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    Money TalksLifting fuel subsidy entails inflation, relieves gov’t

    Lifting fuel subsidy entails inflation, relieves gov’t

    Date:

    The government’s long-running fuel subsidy is about to come to an end. After months of planning, the federal government recently started to gradually remove the subsidy, unable to continue carrying the financial burden in an economy hit by the COVID-19 pandemic and war. 

    It may not make complete sense to someone who is aware of the economic effects of subsidizing goods such as fuel and why the tax collected from the underprivileged would be used to provide subsidized fuel that the privileged mostly consume. 

    It is also not difficult to comprehend how gasoline prices affect a nation’s economy and how it impacts the poor as a result of subsequent price hikes on a number of commodities. Fuel is a political commodity, as many assert. 

    Everyone seems perplexed regarding these two arguments: the government needed to end the subsidy at this time, and the necessity of continuing to do so.

    The State Minister for Finance, Eyob Tekalign (PhD) has tried to clear the paradox.

    “Why do we have to keep subsidizing fuel for vehicles of entities like Sheraton? Why do we have to subsidize US Embassy vehicles,” said Eyob in an interview with Fana Broadcasting Corporation (FBC).

    About 146 billion birr is spent on fuel subsidy since the establishment of the Fuel Subsidization Fund. It was created to absorb the shocks of rising fuel prices, which officials now cite as a bottleneck to the economy.

    “We have been providing subsidy unsupported by policies,” said Gebremeskel Chala, Minister for Trade and Regional Integration in a press briefing held this week, adding “Rich individuals and companies with the ability to buy fuel in the international market were subsidized equally with those who needed it.”

    Experts like Alemayehu Geda (Prof.), an economics professor at Addis Ababa University, agree with the government’s assertions that it has had enough in funding fuel subsidies.

    But lifting and putting the burden on the public is what doesn’t hold water for Alemayehu.  

    “The effect this will have on the lives of each individual is incomparable to the effect it will have on the government. There is no question it will have a huge inflationary impact on the public, while the government cleans the burden from its accounts.” Alemayehu said.

    Ethiopia’s fuel import costs are rising as a result of market disruptions around the world, most recently due to the Russia-Ukraine conflict. The amount of Birr Ethiopia had to shell out dramatically increased due to the fast depreciation of birr, averaging 32 percent against the USD in the last one year and half. 

    During the last fiscal year, the government had to pay 72.6 billion birr to import 3.7 billion metric tons of petroleum products. This represented a 17 percent rise in value from the preceding year but a 3.8 percent decline in volume because of a fall in imports of jet fuel.

    Nearly two billion metric tons of petroleum products have already been imported into Ethiopia in the first and second quarters of the current fiscal year. The cost of fuel imports for the first two quarters is close to 63 billion birr, up by 35.5 billion birr compared with the same period last year. 

    Ethiopia has been paying about USD three billion in foreign exchange to purchase fuel, which is a bit less than what the nation makes through exports.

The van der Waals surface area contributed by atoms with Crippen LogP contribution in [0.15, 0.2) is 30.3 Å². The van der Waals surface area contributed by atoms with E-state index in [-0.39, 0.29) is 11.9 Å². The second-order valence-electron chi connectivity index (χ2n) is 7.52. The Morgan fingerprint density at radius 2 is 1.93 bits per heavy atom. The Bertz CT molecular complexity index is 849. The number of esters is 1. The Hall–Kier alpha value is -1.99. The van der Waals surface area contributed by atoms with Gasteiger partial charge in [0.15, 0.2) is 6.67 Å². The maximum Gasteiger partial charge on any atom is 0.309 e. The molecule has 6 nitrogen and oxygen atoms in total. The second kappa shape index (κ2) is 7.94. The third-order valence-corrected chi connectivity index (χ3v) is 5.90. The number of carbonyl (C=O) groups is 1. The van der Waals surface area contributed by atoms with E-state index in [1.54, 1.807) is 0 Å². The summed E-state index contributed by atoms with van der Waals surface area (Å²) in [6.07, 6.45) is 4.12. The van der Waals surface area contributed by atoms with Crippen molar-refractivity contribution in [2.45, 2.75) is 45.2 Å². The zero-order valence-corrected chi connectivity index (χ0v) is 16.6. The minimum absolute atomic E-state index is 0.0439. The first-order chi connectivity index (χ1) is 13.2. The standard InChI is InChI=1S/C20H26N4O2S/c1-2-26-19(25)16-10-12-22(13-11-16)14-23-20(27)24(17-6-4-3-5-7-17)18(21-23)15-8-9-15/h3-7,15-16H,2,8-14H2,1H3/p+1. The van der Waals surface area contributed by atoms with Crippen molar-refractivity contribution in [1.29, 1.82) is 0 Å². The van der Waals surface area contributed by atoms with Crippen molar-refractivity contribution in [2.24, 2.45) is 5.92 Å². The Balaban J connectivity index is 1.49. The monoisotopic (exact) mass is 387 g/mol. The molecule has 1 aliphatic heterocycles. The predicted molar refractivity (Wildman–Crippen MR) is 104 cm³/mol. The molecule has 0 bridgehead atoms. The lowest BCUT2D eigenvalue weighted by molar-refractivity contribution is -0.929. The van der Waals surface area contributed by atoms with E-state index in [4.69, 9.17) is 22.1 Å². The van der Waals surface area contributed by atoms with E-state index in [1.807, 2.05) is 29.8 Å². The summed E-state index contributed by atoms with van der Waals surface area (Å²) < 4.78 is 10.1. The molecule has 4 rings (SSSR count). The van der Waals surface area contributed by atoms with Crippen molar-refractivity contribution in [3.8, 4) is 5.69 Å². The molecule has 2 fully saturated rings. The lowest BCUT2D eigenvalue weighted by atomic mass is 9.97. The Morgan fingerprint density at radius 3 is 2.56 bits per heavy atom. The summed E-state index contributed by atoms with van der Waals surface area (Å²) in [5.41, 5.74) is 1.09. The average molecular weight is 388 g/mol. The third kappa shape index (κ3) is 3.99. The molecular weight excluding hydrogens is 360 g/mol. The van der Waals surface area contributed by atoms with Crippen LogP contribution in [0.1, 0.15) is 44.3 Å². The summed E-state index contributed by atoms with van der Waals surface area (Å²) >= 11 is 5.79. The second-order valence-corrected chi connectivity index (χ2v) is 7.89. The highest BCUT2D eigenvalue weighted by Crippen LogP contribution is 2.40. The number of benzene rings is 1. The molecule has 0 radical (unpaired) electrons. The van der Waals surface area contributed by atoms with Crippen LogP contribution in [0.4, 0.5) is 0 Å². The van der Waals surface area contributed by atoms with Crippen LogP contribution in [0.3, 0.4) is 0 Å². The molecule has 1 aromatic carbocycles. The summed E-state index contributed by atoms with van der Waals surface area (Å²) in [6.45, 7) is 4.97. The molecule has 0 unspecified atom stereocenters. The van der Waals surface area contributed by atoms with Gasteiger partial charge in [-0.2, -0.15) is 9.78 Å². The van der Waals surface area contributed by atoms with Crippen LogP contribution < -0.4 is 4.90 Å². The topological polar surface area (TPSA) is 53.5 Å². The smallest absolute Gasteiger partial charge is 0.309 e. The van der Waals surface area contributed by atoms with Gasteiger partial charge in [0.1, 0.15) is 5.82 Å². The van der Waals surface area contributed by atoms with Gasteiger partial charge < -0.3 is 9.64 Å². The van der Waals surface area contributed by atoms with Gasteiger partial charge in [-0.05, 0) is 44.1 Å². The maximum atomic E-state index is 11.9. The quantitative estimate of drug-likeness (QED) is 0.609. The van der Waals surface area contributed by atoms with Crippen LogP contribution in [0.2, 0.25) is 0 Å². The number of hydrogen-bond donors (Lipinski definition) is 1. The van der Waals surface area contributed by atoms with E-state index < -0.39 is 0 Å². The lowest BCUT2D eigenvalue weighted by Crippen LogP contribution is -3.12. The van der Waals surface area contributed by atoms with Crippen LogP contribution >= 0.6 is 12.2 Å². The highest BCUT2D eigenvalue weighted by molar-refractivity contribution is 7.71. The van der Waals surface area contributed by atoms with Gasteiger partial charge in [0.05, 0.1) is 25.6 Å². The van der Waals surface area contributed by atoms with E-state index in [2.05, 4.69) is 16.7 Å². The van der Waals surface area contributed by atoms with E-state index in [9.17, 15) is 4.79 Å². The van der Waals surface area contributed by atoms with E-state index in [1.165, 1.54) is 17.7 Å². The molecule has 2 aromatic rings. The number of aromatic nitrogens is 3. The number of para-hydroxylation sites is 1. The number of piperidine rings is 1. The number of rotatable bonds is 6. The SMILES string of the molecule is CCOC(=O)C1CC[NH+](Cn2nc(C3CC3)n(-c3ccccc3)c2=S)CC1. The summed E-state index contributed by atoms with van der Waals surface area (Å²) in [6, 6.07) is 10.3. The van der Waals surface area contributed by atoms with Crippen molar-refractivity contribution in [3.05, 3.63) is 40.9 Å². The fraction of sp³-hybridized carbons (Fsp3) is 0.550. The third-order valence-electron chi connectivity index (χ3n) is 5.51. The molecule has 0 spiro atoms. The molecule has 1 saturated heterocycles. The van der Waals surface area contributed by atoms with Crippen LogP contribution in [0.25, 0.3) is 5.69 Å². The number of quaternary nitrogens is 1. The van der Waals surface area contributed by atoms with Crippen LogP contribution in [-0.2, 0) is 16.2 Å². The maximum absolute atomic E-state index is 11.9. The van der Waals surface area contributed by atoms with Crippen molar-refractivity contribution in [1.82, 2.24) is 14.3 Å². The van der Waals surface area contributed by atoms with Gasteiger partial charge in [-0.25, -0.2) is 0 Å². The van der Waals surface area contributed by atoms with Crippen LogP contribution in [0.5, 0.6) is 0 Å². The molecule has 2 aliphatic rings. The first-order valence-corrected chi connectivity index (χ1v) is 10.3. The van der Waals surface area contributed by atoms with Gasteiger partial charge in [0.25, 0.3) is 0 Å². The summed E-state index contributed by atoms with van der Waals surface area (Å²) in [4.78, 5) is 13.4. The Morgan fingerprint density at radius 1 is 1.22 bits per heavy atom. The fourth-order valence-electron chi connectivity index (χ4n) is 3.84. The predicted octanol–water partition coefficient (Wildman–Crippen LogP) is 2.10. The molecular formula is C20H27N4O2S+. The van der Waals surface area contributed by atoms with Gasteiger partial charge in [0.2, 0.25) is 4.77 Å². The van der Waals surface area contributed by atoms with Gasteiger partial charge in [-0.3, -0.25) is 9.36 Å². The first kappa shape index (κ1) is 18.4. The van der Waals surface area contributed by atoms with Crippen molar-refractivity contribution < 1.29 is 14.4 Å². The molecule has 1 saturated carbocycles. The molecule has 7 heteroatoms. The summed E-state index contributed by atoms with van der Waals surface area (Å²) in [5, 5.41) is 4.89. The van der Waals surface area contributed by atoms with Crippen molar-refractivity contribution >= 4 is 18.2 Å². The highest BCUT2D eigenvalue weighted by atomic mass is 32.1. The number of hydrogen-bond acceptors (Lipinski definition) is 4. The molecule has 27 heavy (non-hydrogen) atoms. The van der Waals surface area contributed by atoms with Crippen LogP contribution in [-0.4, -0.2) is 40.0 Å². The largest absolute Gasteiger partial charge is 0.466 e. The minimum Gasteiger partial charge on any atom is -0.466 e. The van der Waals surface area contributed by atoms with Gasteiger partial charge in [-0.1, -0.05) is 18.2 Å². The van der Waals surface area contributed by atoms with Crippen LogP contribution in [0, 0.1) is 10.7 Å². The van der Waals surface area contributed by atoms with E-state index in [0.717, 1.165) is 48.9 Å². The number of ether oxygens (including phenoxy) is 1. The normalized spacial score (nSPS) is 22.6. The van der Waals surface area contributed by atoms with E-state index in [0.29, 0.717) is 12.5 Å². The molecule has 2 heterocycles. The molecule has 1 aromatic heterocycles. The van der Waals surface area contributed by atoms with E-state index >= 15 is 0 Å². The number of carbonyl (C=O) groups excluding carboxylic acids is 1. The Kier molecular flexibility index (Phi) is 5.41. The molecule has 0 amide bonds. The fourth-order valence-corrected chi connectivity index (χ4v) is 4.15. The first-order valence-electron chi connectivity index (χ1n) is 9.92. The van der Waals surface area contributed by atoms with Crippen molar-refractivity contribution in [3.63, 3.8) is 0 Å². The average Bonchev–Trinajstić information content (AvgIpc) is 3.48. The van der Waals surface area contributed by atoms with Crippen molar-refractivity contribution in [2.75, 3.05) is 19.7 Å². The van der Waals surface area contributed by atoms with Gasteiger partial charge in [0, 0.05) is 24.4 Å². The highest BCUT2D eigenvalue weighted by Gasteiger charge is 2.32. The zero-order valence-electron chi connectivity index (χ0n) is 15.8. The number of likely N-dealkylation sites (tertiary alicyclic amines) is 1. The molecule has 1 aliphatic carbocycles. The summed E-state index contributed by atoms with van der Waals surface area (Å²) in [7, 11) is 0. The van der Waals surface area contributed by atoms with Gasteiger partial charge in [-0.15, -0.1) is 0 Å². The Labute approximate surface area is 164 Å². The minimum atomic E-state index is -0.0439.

“We are spending three forth of our export income on fuel imports,” said Gebremeskel.  

    However, given the significant price increase in the international market, the cost of importing fuel is already poised to exceed the revenue from exports. Ethiopia will most likely pay USD 5.6 billion for fuel imports next year. It is such changes that forced the government to start removing fuel subsidies.

    Since last May, the price of benzene and diesel, the two largely consumed fuel types, increased by 11 and 13 birr per liter, reaching 47.83 and 49.02 birr per liter, respectively. 

    About 164,000 public transporters, 10,000 fewer than anticipated, have enrolled under the program the government refers to as a “targeted subsidy.” They will not be subject to an average 34 percent rise for both fuel types.

    The termly increasing fuel prices, which will expire shortly before a year from now, will nevertheless, be endured by the remaining 1.2 million automobiles registered in Ethiopia.

    However, it is not as simple for the cabs and buses that also provide public transportation services. They must endure a 10 percent rise every three months and will be out of the scheme after five years. 

    Until then, city minibuses will receive 25 liters of fuel, three-wheel taxis will get seven liters, and cross-country and city buses will have 65 liters of fuel a day. Anbessa like city buses will be provided with up to 102 liters of fuel on a daily basis at discounted rates. 

    According to Alemayehu, the government’s decision to exclude trucks used to carry various goods from the subsidy program is a grave error.

    “It is particularly concerning as the subsidies have not adequately targeted vehicles with actual inflationary effects,” Alemayehu said.

    According to Alemayehu, the 34 percent average fuel price increase will undoubtedly result in an increase in commodity prices due to a surge in cost of logistics. He is worried inflation will be out of control when the subsidy is fully removed in less than a year. 

    However, for Gebremeskel, it is not fair to continue in this way for the general population, while expressing his regrets over the amount of money the Fund had lost.

    “The 1.3 million vehicle owners can’t keep eating up the money of 110 million people,” he concluded.

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